A couple of years ago, an audiophile friend invited Pierre over to hear his new pride-and-joy turntable, a Stabi S. Though happy to oblige, he had inner reservations. Pierre hates having to smile noncommittally when a friend’s expensive new goodie makes his ears bleed. Turns out his reservations were completely unnecessary. Quite the opposite: he snapped to attention as soon as the stylus traced Paul Chambers’ first three big bass notes on the opening cut of Kind of Blue. “How can that little thing make such humongous bass—and such perfectly delicate, unsmeared treble?” he thought.
Tearing himself away from listening to have a closer look at the table, he noticed the Kuzma’s unbelievably simple chassis: just two massively rigid 2” solid brass bars (same diameter as our Heavyfeet!) in a T-shape. Pierre was overcome by engineering envy; that’s the way he’d design a turntable, if he’d only thought of it first. The Stogi arm on that ‘table was just as arrestingly simple: no abrupt shape changes; no changes of material all the way to the counterweight; no resonance-causing gadgets, adjustments or removable arm wands; and, best of all, a super-rigid unipivot—all the elements for a nearly perfect vibration-draining path out of the cartridge down into the base. By the time Pierre left his friend’s house, he was already figuring out how to get his hands on a Kuzma quick.
Once Pierre's Stabi was in-hand and he’d started testing and tweaking, two things became obvious almost immediately. First, it’s ridiculous to think of using the Kuzma without a maple platform; the improvement is simply that huge. Secondly, there are a myriad of vibration path improvements possible for Kuzma plinth, motor, and arm; every one is clearly audible sonically and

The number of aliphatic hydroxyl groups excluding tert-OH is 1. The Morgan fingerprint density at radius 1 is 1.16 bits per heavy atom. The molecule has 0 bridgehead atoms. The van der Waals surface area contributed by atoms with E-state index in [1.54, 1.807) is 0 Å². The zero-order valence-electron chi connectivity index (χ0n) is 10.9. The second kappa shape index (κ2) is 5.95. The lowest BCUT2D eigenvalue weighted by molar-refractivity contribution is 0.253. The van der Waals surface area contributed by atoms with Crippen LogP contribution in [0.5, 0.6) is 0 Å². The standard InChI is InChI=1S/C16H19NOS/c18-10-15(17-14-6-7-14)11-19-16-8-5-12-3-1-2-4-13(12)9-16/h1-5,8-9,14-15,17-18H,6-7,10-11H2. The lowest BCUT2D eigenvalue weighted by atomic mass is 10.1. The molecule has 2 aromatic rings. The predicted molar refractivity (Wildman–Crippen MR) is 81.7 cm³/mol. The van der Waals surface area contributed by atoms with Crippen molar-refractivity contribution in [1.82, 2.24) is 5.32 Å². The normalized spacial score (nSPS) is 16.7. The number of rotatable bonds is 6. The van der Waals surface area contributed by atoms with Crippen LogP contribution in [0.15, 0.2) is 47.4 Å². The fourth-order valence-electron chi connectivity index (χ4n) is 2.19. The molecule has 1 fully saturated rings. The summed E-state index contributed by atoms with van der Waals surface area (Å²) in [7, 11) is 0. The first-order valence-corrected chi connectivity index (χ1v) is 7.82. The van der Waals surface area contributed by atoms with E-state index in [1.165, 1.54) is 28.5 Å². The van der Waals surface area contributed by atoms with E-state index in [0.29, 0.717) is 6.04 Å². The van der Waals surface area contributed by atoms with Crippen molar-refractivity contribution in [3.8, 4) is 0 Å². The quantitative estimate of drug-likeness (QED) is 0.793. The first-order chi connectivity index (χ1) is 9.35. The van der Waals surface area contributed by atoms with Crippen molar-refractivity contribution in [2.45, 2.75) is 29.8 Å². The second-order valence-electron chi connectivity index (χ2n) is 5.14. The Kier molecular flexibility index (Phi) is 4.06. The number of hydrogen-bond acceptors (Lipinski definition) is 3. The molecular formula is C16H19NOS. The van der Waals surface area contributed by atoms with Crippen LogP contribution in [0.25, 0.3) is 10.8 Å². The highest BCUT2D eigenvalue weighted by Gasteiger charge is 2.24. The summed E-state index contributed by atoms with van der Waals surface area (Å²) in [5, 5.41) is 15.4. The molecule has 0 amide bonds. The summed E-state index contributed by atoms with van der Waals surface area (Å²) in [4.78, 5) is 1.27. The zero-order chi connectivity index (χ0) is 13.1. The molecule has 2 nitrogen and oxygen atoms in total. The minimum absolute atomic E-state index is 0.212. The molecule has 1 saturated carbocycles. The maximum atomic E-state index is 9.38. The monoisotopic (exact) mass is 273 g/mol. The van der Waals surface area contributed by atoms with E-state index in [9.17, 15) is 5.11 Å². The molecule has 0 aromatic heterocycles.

worth doing. They are all incorporated into our upgrade package:
• Remachining the chassis underside to replace the rubber O-ring feet (the Achilles heel of the Stabi) with three small brass footers.
• Micro-coupling two interfaces in the bearing-to-platter vibration path plus one in the bearing-to-platform path.
• Micro-coupling the single vibration interface in the Stogi arm pivot-to-chassis path, installing Nanomounts in the cartridge-headshell interface, and attaching specially machined brass vibration dampers to the headshell.
• Upgrading the motor housing footers, micro-coupling the motor-to-housing interface, upgrading the stock Kuzma AC plug, and substituting a greatly improved motor phase shift capacitor.
The Mapleshade-upgraded Kuzma Stabi and Stogi, mounted on an 18”x15”x4” Maple Platform with Isoblocks (sold separately), has easily bested every suspended turntable we have compared it to. That includes the top of the line Oracle, Sota, Linn, Basis and Michell—with arms ranging from Rega and SME to Graham, VPI, and Triplanar. Among unsuspended turntables, the Super-Mod sounds notably better than the top models from Rega, Pro-ject, Music Hall, and Well-Tempered, as well as the VPI Aries, Clearaudio Solution and Nottingham Space Deck.